It is another object of this invention to provide an optimized, color TN liquid crystal display having a constant thickness liquid crystal cell.

It is still a further object of this invention to provide a color TN liquid crystal display of simple planar construction.


A liquid crystal display device is described which includes two transparent sheets separated by a given distance, with liquid crystal material being disposed therebetween. Adjacent one transparent sheet is a stack of at least three pleochroic polarizers which act to separately polarize each incoming primary color wavelength. A second stack of at least three pleochroic polarizers are adjacent the second transparent sheet and are oriented to select the primary color polarizations exiting from the liquid crystal structure.


FIG. 1 is a schematic of a prior art, TN left-handed liquid crystal cell.

FIG. 2a and 2b are plots of transmission vs cell thickness for red, blue and green light wavelengths.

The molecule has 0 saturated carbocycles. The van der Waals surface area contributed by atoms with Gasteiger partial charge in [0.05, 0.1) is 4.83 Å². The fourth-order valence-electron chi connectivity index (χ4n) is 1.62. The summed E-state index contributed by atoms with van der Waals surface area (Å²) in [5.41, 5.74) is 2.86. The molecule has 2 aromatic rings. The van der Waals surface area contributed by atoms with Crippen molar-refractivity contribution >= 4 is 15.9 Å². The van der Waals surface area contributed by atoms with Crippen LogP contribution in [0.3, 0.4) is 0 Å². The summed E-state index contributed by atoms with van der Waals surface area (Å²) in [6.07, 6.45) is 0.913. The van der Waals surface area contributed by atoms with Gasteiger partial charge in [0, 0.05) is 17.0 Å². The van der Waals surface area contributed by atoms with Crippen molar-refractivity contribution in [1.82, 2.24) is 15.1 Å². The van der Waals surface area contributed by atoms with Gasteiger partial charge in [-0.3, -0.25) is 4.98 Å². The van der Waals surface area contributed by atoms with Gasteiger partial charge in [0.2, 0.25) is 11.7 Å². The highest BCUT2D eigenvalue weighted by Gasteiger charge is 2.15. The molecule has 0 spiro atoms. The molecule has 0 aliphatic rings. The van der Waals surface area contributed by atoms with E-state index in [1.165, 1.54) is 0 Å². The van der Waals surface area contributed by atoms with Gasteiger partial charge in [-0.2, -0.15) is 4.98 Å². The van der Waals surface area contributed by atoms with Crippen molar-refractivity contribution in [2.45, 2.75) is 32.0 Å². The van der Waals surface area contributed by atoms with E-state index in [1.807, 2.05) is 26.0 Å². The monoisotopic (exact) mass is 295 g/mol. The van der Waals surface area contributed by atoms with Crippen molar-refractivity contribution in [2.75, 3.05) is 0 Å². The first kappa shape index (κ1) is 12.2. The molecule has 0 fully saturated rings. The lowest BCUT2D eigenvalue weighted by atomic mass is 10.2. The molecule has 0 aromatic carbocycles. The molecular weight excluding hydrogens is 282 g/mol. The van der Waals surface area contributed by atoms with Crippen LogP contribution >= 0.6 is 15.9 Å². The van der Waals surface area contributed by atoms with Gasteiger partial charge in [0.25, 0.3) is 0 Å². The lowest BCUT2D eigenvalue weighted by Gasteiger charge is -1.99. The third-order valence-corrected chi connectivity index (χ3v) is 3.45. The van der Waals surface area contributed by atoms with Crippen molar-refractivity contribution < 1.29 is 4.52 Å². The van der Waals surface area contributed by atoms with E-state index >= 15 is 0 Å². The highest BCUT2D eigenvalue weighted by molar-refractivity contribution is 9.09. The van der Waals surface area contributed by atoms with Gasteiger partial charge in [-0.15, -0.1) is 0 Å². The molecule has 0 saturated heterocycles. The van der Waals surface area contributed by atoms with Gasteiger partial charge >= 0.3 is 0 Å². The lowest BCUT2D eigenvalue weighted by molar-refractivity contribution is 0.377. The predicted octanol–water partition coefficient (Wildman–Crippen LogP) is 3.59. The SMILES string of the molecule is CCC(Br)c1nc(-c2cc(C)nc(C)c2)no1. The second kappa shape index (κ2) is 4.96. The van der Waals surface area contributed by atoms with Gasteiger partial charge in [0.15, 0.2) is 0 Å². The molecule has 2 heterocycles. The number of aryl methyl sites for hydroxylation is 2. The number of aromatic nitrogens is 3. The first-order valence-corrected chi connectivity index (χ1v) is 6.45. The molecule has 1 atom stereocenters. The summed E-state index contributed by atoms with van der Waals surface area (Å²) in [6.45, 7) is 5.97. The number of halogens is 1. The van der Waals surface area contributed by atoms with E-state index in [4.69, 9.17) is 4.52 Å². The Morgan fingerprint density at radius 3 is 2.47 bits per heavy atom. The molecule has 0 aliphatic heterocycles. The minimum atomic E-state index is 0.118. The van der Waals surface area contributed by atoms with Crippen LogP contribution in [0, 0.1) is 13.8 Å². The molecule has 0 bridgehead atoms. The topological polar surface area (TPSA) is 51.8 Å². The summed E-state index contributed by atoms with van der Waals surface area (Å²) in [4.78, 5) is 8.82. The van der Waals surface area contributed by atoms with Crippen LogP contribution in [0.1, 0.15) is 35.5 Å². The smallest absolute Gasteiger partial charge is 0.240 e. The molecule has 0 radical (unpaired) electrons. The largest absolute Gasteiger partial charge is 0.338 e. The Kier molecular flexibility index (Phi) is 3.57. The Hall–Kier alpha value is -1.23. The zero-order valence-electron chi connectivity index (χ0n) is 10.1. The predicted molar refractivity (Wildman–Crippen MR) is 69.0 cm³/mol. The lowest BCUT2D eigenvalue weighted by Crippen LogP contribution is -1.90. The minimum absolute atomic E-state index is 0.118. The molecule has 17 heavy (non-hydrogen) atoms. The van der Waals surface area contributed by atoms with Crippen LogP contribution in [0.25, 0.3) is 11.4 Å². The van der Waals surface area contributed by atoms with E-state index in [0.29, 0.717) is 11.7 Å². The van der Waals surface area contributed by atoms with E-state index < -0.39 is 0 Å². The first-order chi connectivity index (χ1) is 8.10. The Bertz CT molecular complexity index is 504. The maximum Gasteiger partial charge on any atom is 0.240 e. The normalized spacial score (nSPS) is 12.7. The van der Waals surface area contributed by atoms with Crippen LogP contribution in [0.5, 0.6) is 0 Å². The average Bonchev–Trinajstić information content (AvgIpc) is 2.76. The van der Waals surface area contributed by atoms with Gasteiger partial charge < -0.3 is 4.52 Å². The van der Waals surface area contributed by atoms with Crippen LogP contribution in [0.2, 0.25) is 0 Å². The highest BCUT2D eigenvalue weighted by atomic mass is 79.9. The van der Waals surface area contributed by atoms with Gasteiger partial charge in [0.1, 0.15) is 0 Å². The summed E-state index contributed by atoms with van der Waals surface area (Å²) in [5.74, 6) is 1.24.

FIG. 3 is a schematic of a TN left-handed liquid crystal cell constructed in accordance with the invention.

FIG. 4 is a plot of entrance and exit polarization angles for a TN liquid crystal cell which incorporates the invention.

FIG. 5 is a schematic blow-up of a composite polarizing sheet and color filter.

FIG. 6 is a schematic of a color filter sheet usable with the invention.


Prior to describing the invention, definitions are given for LC cell geometry, notations, equations for calculation of off-state transmission and equations for analysis of optimum polarizer orientations.

Entrance and exit polarizers are generally placed respectively before and after the LC layer. An incident optical field, propagating in the +z direction, with polarization defined by the entrance polarizer, is normally incident on the LC medium. In the cell, an LC layer of thickness d is confined between the planes at z=0 and z=d of a Cartesian coordinate system. Both surfaces are treated to give a homogeneous alignment with pretilt angle .theta..sub.s defined with respect to the surface, which is in the xy plane. The LC director at the entrance surface is directed along the x axis; at the exit surface, the LC is directed at an azimuthal angle .phi. with respect to the x axis. .phi. is denoted the LC twist angle, .phi..sub.Ent the entrance polarizer angle, and the exit polarizer angle. All the azimuthal angles (.phi., .phi..sub.Ent and .phi..sub.Exit) are negative for the counter clockwise (right-handed) direction, and positive for the clockwise (left-handed) direction.